Gluhwein in a Christmas mug that you can return for a refund or keep as a souvenir

As with all Christmas markets, there were stalls set up all around with food, and we happily dug into our dinner while standing around the large Christmas tree – a round of Gluhwein and Bratwurst for dinner, topped with a fab Grand Marnier crepe and Nutella waffle. MMH YUM, and definitely a great way to keep warm in the cold wintery night.

This was my very first Christmas Market experience, and it definitely left me hankering for more.

Getting there: To get to the Englischer Garten, we took the U-bahn to Odeonsplatz and walked through the Hofgarten to get to the Southern end where the Einsbach and river surfers are. Heading towards the central area, you’ll eventually reach the Chinesischer Turm. A closer station to the Chinesischer Turm would be Universitat on the U3/U6.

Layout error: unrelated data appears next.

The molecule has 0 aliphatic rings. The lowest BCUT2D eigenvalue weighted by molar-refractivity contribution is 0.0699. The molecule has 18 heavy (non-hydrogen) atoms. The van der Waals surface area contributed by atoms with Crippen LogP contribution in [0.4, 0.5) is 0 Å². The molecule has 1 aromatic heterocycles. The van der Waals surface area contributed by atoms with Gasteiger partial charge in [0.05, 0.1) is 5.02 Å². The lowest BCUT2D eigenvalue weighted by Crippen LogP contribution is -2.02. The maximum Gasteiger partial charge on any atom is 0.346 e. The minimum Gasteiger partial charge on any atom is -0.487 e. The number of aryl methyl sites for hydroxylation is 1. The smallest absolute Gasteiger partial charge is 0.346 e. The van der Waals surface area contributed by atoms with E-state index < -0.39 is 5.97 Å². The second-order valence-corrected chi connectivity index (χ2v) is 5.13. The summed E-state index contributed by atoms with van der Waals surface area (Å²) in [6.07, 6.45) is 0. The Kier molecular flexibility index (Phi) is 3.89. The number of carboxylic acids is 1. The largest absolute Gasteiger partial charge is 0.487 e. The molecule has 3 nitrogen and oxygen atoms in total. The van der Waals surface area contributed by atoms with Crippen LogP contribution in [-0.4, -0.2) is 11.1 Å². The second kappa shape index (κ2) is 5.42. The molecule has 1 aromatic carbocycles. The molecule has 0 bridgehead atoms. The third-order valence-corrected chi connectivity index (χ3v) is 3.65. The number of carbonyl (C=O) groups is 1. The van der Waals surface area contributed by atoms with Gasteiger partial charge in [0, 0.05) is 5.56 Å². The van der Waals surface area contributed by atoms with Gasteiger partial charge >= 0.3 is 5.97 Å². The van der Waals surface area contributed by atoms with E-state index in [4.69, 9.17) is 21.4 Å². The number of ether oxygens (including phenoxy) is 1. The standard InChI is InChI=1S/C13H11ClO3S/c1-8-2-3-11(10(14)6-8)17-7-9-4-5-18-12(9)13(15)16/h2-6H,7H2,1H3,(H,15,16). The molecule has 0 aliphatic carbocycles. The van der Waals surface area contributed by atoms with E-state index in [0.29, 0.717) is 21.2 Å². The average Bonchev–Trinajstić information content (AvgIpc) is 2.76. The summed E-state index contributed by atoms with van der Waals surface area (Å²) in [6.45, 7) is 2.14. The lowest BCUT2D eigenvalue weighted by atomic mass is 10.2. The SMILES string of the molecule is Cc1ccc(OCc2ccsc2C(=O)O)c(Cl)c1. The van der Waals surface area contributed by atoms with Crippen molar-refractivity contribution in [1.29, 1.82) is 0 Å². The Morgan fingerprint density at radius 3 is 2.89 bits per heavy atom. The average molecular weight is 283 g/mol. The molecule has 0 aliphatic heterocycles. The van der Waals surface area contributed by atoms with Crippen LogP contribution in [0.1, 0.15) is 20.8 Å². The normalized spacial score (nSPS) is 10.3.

Dasweihnachtsdorf is set up in the courtyard of the Residenz and was absolutely bursting with people. The entrance to the courtyard was flanked by Christmas trees and lit with a greenish light, and there was a large windmill feature in the center of the market.

Munich Dasweihnachtsdorf Christmas Market Entrance

It does look a bit creepy here but I swear it looks much better in person

There were also these weird diorama things that seemed to feature fairy tale scenes and had German talking heads. I also found the perfect bobble hat for S here, but it cost 54 euro! Seriously, I was not going to pay 50 euro for a knit hat, so we kept looking…

Munich Dasweihnachtsdorf Christmas Market Windmill

Windmill centerpiece